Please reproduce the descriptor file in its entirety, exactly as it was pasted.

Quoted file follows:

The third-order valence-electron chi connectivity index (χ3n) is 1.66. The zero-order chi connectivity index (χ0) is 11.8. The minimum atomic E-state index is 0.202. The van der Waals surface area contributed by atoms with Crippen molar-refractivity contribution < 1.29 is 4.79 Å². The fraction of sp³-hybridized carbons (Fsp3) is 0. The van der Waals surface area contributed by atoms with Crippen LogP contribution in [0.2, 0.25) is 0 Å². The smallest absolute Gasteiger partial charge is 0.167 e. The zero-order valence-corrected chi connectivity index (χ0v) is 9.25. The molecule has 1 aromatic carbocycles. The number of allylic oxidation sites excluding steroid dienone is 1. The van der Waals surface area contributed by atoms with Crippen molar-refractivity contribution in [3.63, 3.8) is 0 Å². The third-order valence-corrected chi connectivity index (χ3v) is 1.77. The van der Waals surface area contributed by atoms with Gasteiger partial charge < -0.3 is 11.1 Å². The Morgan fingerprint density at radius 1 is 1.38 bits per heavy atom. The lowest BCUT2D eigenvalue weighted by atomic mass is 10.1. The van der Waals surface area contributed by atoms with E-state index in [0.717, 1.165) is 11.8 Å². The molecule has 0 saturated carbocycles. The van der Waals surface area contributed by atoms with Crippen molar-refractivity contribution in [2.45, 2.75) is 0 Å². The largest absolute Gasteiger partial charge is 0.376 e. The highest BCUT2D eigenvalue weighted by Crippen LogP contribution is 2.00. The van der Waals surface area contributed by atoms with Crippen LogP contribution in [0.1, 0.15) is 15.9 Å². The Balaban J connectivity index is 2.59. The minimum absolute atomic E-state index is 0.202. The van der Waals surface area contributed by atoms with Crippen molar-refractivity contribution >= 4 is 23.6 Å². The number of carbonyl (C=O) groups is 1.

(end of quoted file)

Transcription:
The third-order valence-electron chi connectivity index (χ3n) is 1.66. The zero-order chi connectivity index (χ0) is 11.8. The minimum atomic E-state index is 0.202. The van der Waals surface area contributed by atoms with Crippen molar-refractivity contribution < 1.29 is 4.79 Å². The fraction of sp³-hybridized carbons (Fsp3) is 0. The van der Waals surface area contributed by atoms with Crippen LogP contribution in [0.2, 0.25) is 0 Å². The smallest absolute Gasteiger partial charge is 0.167 e. The zero-order valence-corrected chi connectivity index (χ0v) is 9.25. The molecule has 1 aromatic carbocycles. The number of allylic oxidation sites excluding steroid dienone is 1. The van der Waals surface area contributed by atoms with Crippen molar-refractivity contribution in [3.63, 3.8) is 0 Å². The third-order valence-corrected chi connectivity index (χ3v) is 1.77. The van der Waals surface area contributed by atoms with Gasteiger partial charge < -0.3 is 11.1 Å². The Morgan fingerprint density at radius 1 is 1.38 bits per heavy atom. The lowest BCUT2D eigenvalue weighted by atomic mass is 10.1. The van der Waals surface area contributed by atoms with E-state index in [0.717, 1.165) is 11.8 Å². The molecule has 0 saturated carbocycles. The van der Waals surface area contributed by atoms with Crippen molar-refractivity contribution in [2.45, 2.75) is 0 Å². The largest absolute Gasteiger partial charge is 0.376 e. The highest BCUT2D eigenvalue weighted by Crippen LogP contribution is 2.00. The van der Waals surface area contributed by atoms with Crippen LogP contribution in [0.1, 0.15) is 15.9 Å². The Balaban J connectivity index is 2.59. The minimum absolute atomic E-state index is 0.202. The van der Waals surface area contributed by atoms with Crippen molar-refractivity contribution >= 4 is 23.6 Å². The number of carbonyl (C=O) groups is 1.